Some preliminary conclusions concerning the rate of technological change and railroad productivity are drawn based on the railroad industry's High Productivity Integral Train project. First, the economic targets established for integral trains appear to be reasonable in light of already available alternatives to conventional technology and opportunities for further improvement resulting from the design of noninterchange equipment and the exploration of possible improvements in truck and brake systems. If the targets are realized, integral-train technology should affect at a minimum 20 percent of railroad business and enable the industry to meet competitive challenges in the foreseeable future. Second, integral trains are not new conceptually or radically different in engineering. What is new is the economic and institutional environment. Mergers, deregulation, changing transportation markets, and truck competition have all improved the potential for integral-train technology and for other innovations that promise productivity improvement. Third, innovation in railroad equipment must overcome the adverse impacts of slow output growth, current excess capacity, long asset life, and the financial condition of the railroad supply industry. Therefore, the railroad industry may well need to explore new approaches to R&D and equipment purchasing policies if the rate of innovation is to be increased.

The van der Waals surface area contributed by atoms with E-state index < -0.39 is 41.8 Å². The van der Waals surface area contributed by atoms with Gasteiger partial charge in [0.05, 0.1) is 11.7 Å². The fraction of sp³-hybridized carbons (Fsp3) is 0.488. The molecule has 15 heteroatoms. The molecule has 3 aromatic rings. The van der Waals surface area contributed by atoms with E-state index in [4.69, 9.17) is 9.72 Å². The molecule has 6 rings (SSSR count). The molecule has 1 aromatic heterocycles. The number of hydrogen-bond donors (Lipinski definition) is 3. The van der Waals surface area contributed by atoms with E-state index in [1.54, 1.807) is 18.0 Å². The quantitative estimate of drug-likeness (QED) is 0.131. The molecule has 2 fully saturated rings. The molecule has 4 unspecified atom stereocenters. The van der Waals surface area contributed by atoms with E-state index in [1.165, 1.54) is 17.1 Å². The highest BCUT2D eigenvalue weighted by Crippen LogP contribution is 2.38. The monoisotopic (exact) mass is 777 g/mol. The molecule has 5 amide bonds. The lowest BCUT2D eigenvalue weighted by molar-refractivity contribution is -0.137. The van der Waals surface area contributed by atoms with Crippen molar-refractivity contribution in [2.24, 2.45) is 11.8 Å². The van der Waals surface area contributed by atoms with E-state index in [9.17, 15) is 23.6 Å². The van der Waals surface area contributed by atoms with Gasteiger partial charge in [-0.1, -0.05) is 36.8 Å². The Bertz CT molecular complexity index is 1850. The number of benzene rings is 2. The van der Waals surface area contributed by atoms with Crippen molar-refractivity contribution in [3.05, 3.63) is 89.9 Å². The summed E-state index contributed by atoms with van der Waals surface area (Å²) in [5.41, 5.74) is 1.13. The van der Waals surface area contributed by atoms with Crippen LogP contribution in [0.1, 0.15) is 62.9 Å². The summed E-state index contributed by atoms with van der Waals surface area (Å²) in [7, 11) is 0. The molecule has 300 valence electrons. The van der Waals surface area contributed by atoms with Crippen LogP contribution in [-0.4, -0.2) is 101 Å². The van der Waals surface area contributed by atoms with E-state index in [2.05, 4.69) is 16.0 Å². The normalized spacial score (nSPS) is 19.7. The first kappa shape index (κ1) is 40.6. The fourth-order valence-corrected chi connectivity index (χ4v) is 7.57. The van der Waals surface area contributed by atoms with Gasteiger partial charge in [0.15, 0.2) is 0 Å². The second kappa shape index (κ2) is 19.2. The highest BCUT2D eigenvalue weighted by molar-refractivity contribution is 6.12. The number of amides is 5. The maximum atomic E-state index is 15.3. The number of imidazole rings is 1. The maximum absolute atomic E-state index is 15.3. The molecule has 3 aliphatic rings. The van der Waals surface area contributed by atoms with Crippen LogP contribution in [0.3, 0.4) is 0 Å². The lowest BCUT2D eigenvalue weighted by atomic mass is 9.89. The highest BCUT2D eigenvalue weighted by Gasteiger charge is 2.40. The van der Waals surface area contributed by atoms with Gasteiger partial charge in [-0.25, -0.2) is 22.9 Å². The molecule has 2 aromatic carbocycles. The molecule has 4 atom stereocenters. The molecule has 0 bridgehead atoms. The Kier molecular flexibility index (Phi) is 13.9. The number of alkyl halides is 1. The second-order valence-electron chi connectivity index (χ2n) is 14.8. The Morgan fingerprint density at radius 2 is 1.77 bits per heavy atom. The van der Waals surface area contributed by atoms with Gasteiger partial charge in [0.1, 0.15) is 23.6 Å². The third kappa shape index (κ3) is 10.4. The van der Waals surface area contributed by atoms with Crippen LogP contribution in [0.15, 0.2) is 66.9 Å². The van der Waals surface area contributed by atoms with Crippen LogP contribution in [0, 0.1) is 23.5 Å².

Media Info

  • Media Type: Print
  • Features: Figures; References;
  • Pagination: pp 58-64
  • Monograph Title: Railroad productivity
  • Serial:

Subject/Index Terms

Filing Info

  • Accession Number: 00455824
  • Record Type: Publication
  • ISBN: 0309039207
  • Files: TRIS, TRB
  • Created Date: May 31 1988 12:00AM